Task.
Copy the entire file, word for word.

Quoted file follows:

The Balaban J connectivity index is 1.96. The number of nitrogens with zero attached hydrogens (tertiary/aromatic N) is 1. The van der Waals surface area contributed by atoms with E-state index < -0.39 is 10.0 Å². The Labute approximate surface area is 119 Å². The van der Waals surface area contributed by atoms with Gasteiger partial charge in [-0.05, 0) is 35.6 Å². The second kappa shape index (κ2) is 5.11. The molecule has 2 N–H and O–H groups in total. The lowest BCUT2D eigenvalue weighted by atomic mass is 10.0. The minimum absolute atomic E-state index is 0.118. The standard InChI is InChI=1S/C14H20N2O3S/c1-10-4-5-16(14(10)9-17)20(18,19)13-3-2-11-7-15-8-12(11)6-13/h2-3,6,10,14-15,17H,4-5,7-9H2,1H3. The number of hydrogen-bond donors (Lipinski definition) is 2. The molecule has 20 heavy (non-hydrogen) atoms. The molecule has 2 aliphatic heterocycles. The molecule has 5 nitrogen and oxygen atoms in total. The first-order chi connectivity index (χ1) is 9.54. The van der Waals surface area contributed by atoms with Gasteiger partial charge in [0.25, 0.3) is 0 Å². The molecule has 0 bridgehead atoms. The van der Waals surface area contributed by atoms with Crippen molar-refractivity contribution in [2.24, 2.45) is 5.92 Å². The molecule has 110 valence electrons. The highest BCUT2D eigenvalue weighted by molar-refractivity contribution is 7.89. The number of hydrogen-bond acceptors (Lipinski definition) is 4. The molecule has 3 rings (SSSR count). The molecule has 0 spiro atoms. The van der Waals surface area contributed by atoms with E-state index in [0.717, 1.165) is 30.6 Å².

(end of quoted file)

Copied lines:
The Balaban J connectivity index is 1.96. The number of nitrogens with zero attached hydrogens (tertiary/aromatic N) is 1. The van der Waals surface area contributed by atoms with E-state index < -0.39 is 10.0 Å². The Labute approximate surface area is 119 Å². The van der Waals surface area contributed by atoms with Gasteiger partial charge in [-0.05, 0) is 35.6 Å². The second kappa shape index (κ2) is 5.11. The molecule has 2 N–H and O–H groups in total. The lowest BCUT2D eigenvalue weighted by atomic mass is 10.0. The minimum absolute atomic E-state index is 0.118. The standard InChI is InChI=1S/C14H20N2O3S/c1-10-4-5-16(14(10)9-17)20(18,19)13-3-2-11-7-15-8-12(11)6-13/h2-3,6,10,14-15,17H,4-5,7-9H2,1H3. The number of hydrogen-bond donors (Lipinski definition) is 2. The molecule has 20 heavy (non-hydrogen) atoms. The molecule has 2 aliphatic heterocycles. The molecule has 5 nitrogen and oxygen atoms in total. The first-order chi connectivity index (χ1) is 9.54. The van der Waals surface area contributed by atoms with Gasteiger partial charge in [0.25, 0.3) is 0 Å². The molecule has 0 bridgehead atoms. The van der Waals surface area contributed by atoms with Crippen molar-refractivity contribution in [2.24, 2.45) is 5.92 Å². The molecule has 110 valence electrons. The highest BCUT2D eigenvalue weighted by molar-refractivity contribution is 7.89. The number of hydrogen-bond acceptors (Lipinski definition) is 4. The molecule has 3 rings (SSSR count). The molecule has 0 spiro atoms. The van der Waals surface area contributed by atoms with E-state index in [0.717, 1.165) is 30.6 Å².